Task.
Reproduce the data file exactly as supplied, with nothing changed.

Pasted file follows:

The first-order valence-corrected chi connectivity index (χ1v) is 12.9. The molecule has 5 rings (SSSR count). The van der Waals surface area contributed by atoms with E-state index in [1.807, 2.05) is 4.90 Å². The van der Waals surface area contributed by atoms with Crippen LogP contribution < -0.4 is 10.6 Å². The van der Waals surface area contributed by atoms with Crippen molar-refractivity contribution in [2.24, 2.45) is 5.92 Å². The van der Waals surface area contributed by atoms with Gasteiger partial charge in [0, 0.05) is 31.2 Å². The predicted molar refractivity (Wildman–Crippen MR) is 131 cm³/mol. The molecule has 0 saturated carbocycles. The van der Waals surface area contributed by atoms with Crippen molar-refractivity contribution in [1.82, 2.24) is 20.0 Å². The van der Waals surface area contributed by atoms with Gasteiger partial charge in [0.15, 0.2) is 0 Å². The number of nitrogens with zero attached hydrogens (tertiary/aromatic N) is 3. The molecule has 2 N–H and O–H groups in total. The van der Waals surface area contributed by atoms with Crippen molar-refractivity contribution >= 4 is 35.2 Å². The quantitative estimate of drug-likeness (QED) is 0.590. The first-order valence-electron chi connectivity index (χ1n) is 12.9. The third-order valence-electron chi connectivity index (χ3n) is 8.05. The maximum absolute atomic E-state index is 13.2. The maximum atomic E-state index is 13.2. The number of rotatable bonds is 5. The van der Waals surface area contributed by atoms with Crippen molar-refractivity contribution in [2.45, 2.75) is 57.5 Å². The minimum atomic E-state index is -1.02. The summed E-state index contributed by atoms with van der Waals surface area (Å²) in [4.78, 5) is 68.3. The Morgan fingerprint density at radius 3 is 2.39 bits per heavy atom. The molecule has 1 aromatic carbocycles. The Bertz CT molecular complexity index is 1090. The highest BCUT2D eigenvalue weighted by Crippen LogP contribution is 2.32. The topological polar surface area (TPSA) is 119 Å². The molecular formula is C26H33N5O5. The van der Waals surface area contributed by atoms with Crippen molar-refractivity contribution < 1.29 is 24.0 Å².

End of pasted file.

The first-order valence-corrected chi connectivity index (χ1v) is 12.9. The molecule has 5 rings (SSSR count). The van der Waals surface area contributed by atoms with E-state index in [1.807, 2.05) is 4.90 Å². The van der Waals surface area contributed by atoms with Crippen LogP contribution < -0.4 is 10.6 Å². The van der Waals surface area contributed by atoms with Crippen molar-refractivity contribution in [2.24, 2.45) is 5.92 Å². The van der Waals surface area contributed by atoms with Gasteiger partial charge in [0, 0.05) is 31.2 Å². The predicted molar refractivity (Wildman–Crippen MR) is 131 cm³/mol. The molecule has 0 saturated carbocycles. The van der Waals surface area contributed by atoms with Crippen molar-refractivity contribution in [1.82, 2.24) is 20.0 Å². The van der Waals surface area contributed by atoms with Gasteiger partial charge in [0.15, 0.2) is 0 Å². The number of nitrogens with zero attached hydrogens (tertiary/aromatic N) is 3. The molecule has 2 N–H and O–H groups in total. The van der Waals surface area contributed by atoms with Crippen molar-refractivity contribution >= 4 is 35.2 Å². The quantitative estimate of drug-likeness (QED) is 0.590. The first-order valence-electron chi connectivity index (χ1n) is 12.9. The third-order valence-electron chi connectivity index (χ3n) is 8.05. The maximum absolute atomic E-state index is 13.2. The maximum atomic E-state index is 13.2. The number of rotatable bonds is 5. The van der Waals surface area contributed by atoms with Crippen molar-refractivity contribution in [2.45, 2.75) is 57.5 Å². The minimum atomic E-state index is -1.02. The summed E-state index contributed by atoms with van der Waals surface area (Å²) in [4.78, 5) is 68.3. The Morgan fingerprint density at radius 3 is 2.39 bits per heavy atom. The molecule has 1 aromatic carbocycles. The Bertz CT molecular complexity index is 1090. The highest BCUT2D eigenvalue weighted by Crippen LogP contribution is 2.32. The topological polar surface area (TPSA) is 119 Å². The molecular formula is C26H33N5O5. The van der Waals surface area contributed by atoms with Crippen molar-refractivity contribution < 1.29 is 24.0 Å².